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Elks throw Halloween bash for Challenge Center

Mingle with "Gypsies, Tramps and Thieves" during the Superior Elks Lodge 403 Halloween party Saturday, Oct. 20. The event, a fundraiser for the Challenge Center, will include food, live '60s, '70s and '80s music by Flipside, a silent auction, drink specials and an appearance by fortune teller Lady Ocalat.

"We all went to her to make sure she was good," said Sandra Wojtoff, a member of the Elks Celebration Committee.

"We've been there twice," committee member Marion Cronin said.

It's the second year for the Elks Halloween bash, and they're hoping to make a bigger splash.

"We want people to have a good time so they want to come back, so they know it's for the community," committee chairperson Cristine Crum said. "They can have fun, too, and win great prizes."

Those include a signed Green Bay Packers football, a one-week timeshare worth over $2,000, a necklace valued at $300, hotel stays and local gift certificates.

Costumes are admired, but not required.

Part of the mission of the Elks, a fraternal order with a 141-year history, is to cultivate good fellowship and serve the community through benevolent programs that demonstrate Elks care and Elks share.

"It's the community, being invested in the community," said Kelly Peterson, residential director for the Challenge Center.

Over the last year, the Superior lodge has secured $27,000 in grants that have been poured back into the community, in addition to funds raised by the organization. Donations supported Harbor House Crisis Shelters, the Boys and Girls Club, the Superior School District Angel Fund and backpack program. The Elks started their own veterans back pack program, providing 40 backpacks full of socks, snacks, hygiene items and more to local veterans through Solid Rock Mission, Harbor House and the VA Clinic.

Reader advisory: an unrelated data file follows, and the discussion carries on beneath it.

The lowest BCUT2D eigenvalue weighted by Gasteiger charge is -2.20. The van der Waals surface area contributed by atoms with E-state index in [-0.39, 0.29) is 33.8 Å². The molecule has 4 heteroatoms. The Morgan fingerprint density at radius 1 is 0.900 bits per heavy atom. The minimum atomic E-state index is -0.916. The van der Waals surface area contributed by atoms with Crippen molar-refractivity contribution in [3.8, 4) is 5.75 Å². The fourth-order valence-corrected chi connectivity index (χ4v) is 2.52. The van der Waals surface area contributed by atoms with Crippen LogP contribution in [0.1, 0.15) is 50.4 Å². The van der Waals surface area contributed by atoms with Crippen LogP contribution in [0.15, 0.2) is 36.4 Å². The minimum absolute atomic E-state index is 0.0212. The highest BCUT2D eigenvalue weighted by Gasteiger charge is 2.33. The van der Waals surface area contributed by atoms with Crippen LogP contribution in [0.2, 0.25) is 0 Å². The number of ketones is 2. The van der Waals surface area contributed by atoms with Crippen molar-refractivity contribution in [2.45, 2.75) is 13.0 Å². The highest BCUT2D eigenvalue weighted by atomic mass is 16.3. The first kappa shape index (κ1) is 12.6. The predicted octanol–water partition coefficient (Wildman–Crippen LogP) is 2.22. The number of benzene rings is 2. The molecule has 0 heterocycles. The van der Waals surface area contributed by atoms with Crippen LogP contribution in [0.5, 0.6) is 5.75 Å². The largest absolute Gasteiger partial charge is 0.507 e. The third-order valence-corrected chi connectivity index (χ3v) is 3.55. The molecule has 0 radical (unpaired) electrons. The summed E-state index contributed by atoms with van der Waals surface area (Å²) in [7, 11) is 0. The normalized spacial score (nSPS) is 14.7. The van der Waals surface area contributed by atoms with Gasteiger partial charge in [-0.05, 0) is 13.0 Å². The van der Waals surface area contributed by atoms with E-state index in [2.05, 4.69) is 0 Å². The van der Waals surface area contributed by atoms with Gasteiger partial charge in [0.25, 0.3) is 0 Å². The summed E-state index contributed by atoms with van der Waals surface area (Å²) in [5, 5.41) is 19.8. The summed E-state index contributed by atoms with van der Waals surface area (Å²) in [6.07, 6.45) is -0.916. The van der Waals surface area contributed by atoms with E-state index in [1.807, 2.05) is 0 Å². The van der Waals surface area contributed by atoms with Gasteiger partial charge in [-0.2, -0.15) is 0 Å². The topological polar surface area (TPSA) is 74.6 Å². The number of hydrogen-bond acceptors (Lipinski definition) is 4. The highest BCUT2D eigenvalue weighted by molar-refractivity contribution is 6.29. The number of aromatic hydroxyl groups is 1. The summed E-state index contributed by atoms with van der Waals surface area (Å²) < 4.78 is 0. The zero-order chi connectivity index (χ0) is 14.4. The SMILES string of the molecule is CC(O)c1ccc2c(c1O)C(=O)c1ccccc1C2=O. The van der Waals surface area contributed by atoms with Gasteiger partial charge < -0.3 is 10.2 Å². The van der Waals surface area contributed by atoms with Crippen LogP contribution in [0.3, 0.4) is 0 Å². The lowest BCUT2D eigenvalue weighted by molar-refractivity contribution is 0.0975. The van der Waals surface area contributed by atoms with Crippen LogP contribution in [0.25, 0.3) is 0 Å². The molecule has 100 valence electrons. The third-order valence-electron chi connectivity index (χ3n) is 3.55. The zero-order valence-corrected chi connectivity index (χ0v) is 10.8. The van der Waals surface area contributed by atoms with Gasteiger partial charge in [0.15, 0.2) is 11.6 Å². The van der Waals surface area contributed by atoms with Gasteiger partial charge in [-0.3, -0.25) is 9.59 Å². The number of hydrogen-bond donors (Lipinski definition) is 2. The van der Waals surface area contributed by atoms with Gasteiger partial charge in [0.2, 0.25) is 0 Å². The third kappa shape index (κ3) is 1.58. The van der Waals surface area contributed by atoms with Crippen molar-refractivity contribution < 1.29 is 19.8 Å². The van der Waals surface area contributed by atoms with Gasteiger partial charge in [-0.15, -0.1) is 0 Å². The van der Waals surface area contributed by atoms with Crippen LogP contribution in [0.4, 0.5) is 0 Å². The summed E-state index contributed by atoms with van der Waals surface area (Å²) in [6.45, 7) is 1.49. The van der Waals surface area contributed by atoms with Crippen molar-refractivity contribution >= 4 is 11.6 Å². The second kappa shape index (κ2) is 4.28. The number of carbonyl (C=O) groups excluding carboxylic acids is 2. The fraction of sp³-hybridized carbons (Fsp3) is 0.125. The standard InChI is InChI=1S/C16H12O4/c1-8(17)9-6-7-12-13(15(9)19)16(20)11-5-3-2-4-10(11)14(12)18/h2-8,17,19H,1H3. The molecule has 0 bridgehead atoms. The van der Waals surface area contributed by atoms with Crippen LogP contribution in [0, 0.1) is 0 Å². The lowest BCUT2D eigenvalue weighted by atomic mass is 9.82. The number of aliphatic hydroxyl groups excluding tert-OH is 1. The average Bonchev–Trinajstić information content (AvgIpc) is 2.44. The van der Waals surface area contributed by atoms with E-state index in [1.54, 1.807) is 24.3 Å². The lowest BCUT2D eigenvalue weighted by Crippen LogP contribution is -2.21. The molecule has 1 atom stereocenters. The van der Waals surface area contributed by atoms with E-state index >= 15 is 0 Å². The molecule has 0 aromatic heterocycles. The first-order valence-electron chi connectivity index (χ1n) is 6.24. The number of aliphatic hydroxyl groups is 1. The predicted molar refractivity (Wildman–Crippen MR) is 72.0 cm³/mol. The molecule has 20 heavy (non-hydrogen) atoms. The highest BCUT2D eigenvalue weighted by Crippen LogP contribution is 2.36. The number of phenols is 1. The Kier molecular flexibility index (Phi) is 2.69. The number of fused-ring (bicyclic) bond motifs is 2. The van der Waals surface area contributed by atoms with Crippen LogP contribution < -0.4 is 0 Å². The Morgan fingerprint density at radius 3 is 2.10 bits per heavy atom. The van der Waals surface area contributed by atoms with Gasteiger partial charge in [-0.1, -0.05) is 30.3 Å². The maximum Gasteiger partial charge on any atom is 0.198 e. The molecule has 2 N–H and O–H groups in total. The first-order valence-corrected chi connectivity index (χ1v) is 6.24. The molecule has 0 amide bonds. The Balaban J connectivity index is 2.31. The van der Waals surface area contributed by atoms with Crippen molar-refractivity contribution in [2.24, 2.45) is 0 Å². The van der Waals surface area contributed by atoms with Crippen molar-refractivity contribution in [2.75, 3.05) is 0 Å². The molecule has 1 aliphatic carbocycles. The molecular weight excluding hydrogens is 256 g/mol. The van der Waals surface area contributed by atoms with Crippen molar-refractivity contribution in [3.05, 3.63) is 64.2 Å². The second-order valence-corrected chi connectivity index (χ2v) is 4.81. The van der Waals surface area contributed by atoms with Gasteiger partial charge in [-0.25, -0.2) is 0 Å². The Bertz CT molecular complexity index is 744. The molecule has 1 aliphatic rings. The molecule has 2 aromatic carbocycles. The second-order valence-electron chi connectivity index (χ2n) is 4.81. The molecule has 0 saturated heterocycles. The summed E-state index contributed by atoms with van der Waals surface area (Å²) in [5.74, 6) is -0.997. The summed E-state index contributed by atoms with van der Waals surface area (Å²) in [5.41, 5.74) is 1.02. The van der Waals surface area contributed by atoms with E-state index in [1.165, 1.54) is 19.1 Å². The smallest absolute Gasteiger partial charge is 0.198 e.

"I just applied for two grants that we're going to use for a drug awareness event in November," Crum said. "We're the biggest fraternal organization that is into getting out drug awareness information."

Last year's Halloween event raised $1,100 for Harbor House.

"We wanted to help and get involved," Cronin said. "We try to get out there, you know, help people."

"We'd like this to be an event that people remember and come back to every year," Crum said.

Challenge Center staff expressed their appreciation for the support.

"It's our desire to have the people we serve be as fully involved in the community as they can, so just getting the word out about the people we serve is a big part for us," said Teresa Clayton, service coordinator for the Challenge Center.

The nonprofit agency provides residential housing for 61 people with special needs and employs 150 people of varying abilities through its on-site work programs, which include greenhouses that grow Bay Produce tomatoes, cucumbers, peppers and herbs.

In addition, the Challenge Center offers supportive services to more than 20 individuals in the community at their homes.

There are a limited number of tickets available for the Oct. 20 event, which runs from 6:30-11 p.m. at the lodge, 1503 Belknap St. Tickets, $15 for individuals and $25 per couple, can be purchased at the lodge, Challenge Center, Campbell Lumber, A Dozen Excuses and Apple House CBD. Tickets will also be available at the Elks Lodge 403 drug awareness booth at North End Days on Saturday, Oct. 13.

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